Blackburn Rovers shocked the world of football when they pipped Manchester United to the Premier League title on the last day of the 1994/95 season.
The Blue & Whites were still very much the unfancied and unfashionable outfit compared to the all-conquering side from Old Trafford, but this didn’t stop them achieving the unthinkable thanks to the dedication of lifelong fan and owner Jack Walker.
Many felt Blackburn had bought the title that season, and although the likes of Alan Shearer and Chris Sutton came at a hefty cost, Rovers actually spent less than Manchester United in their pursuit of glory while Liverpool splashed-out more on defender Phil Baab than Blackburn’s entire back four combined.
Walker was no Sheik Mansour or Roman Abramovich who saw Rovers merely as a play-thing. He was the local boy who’d made a success of life and - having earned a fortune from the steel industry - wanted to give something back to his community by seeing his beloved team have at least one shot at the big prize in his lifetime.
The youngest of three children, Walker left school to work as a sheet metal worker and a conscript craftsman in the Royal Electrical and Mechanical Engineers. Following the death of his father Charles in 1951 he took over the family business – British Steel.
In the late eighties, on deciding enough was enough, Walker sold British Steel for a reported £360m, an eye-watering figure for the time and indeed the then-highest price ever paid for a private company.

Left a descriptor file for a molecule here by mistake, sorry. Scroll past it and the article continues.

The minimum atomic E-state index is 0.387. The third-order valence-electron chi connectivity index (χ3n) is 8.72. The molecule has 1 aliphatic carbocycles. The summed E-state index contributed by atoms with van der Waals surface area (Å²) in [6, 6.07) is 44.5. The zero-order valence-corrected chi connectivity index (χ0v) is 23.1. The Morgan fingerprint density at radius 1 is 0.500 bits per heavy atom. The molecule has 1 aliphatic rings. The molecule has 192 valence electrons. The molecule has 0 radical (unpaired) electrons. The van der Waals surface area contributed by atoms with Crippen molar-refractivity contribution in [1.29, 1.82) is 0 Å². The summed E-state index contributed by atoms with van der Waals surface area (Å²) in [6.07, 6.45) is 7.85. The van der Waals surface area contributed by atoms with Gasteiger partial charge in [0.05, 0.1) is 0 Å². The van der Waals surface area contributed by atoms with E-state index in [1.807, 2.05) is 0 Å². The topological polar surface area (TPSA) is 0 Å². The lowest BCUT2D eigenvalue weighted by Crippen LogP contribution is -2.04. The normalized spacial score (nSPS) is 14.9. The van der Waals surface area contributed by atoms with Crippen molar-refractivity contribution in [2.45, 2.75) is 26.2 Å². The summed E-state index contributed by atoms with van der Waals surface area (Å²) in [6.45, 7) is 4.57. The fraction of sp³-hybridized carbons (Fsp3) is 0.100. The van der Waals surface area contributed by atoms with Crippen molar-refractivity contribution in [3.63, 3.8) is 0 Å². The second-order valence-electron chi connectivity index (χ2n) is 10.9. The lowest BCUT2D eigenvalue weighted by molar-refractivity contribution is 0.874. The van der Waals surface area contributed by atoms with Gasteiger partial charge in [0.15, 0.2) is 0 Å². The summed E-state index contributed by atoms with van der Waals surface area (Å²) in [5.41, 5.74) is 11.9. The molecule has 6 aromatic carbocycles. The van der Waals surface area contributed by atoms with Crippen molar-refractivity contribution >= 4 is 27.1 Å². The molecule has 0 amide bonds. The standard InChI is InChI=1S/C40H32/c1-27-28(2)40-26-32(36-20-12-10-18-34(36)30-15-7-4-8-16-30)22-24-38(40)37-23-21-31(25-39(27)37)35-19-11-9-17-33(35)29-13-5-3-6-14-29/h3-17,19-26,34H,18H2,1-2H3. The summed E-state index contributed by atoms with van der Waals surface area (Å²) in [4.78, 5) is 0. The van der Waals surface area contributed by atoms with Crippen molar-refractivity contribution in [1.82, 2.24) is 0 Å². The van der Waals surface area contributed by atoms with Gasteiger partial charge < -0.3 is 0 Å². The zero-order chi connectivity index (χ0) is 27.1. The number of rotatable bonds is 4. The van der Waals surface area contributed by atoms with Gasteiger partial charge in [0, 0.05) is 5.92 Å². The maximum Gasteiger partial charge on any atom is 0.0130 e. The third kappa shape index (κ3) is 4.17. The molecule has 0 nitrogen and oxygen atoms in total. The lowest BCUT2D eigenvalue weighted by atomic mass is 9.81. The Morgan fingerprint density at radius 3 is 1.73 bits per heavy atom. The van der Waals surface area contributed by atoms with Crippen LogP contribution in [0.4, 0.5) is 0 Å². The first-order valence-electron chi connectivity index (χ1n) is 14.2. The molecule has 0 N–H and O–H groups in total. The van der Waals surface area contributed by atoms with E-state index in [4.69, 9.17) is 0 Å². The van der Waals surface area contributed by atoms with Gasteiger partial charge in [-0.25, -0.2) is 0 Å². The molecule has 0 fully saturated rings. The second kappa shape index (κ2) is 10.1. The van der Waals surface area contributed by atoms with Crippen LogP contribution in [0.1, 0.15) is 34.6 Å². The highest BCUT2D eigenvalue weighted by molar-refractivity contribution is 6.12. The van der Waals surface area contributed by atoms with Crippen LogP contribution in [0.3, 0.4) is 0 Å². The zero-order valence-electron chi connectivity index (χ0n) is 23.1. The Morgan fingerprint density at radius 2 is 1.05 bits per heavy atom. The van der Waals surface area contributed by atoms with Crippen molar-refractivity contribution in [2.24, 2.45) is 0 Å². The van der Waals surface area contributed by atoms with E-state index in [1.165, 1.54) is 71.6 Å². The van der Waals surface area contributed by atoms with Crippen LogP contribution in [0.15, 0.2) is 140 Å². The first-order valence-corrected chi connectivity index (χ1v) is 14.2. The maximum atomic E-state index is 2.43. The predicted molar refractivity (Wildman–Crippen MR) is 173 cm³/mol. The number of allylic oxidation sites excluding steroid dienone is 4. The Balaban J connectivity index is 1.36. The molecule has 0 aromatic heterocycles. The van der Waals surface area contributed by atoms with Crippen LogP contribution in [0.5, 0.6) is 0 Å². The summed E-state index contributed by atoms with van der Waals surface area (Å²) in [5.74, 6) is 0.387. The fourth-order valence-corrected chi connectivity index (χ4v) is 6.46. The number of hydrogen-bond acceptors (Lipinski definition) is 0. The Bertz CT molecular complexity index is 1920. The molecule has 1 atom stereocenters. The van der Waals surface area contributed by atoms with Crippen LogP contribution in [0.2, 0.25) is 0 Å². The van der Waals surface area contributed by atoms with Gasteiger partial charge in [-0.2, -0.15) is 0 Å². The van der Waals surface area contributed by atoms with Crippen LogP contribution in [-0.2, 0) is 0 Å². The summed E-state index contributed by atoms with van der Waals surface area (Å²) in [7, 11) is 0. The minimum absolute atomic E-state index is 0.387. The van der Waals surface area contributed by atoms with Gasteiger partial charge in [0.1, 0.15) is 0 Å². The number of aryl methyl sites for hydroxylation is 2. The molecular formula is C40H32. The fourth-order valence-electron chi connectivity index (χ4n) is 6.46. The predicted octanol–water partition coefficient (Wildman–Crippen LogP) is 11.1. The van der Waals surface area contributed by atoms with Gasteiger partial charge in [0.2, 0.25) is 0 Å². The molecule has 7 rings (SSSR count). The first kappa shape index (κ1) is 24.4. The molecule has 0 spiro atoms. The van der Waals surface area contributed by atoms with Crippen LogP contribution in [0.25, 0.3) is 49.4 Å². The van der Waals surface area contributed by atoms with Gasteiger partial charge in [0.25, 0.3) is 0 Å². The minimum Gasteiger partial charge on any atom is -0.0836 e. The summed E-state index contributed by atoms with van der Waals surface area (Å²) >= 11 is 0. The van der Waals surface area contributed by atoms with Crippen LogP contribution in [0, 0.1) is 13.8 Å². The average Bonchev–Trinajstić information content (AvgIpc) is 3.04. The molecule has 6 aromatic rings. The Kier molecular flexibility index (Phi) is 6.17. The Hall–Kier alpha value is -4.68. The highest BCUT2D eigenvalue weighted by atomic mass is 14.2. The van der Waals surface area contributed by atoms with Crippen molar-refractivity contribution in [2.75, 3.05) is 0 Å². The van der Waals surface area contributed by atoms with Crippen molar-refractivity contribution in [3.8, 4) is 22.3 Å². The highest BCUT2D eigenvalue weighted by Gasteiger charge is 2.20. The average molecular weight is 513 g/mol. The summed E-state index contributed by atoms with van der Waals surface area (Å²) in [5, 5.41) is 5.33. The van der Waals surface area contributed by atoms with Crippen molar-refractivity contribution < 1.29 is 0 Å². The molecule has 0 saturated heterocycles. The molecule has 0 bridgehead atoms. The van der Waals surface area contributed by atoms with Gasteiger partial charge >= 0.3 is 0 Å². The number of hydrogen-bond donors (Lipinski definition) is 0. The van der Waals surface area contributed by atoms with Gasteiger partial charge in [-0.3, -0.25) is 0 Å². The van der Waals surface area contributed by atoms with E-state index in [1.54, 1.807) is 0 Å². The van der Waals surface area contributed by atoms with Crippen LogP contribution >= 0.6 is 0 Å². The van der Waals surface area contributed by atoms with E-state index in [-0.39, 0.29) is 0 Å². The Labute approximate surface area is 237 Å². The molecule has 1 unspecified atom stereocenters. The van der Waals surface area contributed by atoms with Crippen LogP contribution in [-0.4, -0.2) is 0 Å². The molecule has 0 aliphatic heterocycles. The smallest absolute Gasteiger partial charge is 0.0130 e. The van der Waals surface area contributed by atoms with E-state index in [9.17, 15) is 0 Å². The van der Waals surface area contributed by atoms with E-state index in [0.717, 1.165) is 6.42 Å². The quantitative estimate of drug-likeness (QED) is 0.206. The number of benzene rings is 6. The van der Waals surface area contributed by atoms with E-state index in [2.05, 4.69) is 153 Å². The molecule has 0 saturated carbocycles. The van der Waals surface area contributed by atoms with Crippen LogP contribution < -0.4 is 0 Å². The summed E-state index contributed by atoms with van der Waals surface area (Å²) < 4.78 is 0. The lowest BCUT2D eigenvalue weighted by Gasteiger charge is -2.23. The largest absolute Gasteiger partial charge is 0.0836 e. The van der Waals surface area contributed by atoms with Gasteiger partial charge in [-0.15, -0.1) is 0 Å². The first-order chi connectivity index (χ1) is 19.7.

Walker had supported the club from the terraces of Ewood Park, having been born and raised in the Lancashire town and began his involvement by donating building materials for the new Riverside Stand at Ewood Park in 1988. It was widely regarded around the same time that he subsidised the signings of Ossie Ardiles and Steve Archibald for the club.
He took full control of Blackburn in January 1991 with the intention of turning Rovers into the greatest club England had ever seen. He also threatened to make Manchester United look "cheap" and within the first three years Rovers spent £25 million on new players, signing Alan Shearer from Southampton for £3.3 million in 1992 and Chris Sutton from Norwich City for £5 million.
Formed back in 1875 as a founder member of the Football League, Blackburn won the FA Cup six times between 1884 and 1923 as well as the English First Division title in 1912 and 1914 but had endured difficult times in the years immediately before Walkers arrival. That was all about to change.
Following the Walker takeover, Rovers finished 19th in the Second Division in 1991, but as well as the new owner making millions of pounds available to spend on new players he also renovated and rebuild Ewood Park, expanding it to a capacity of just over 30,000 at the cost of around £20m.
His next move was to appoint Kenny Dalglish as manager, one of the most respected in English football who had left Liverpool 12 months before and Rovers secured promotion to the new FA Premier League at the end of 1991/92 season as play-off winners, ending 26 years outside the top flight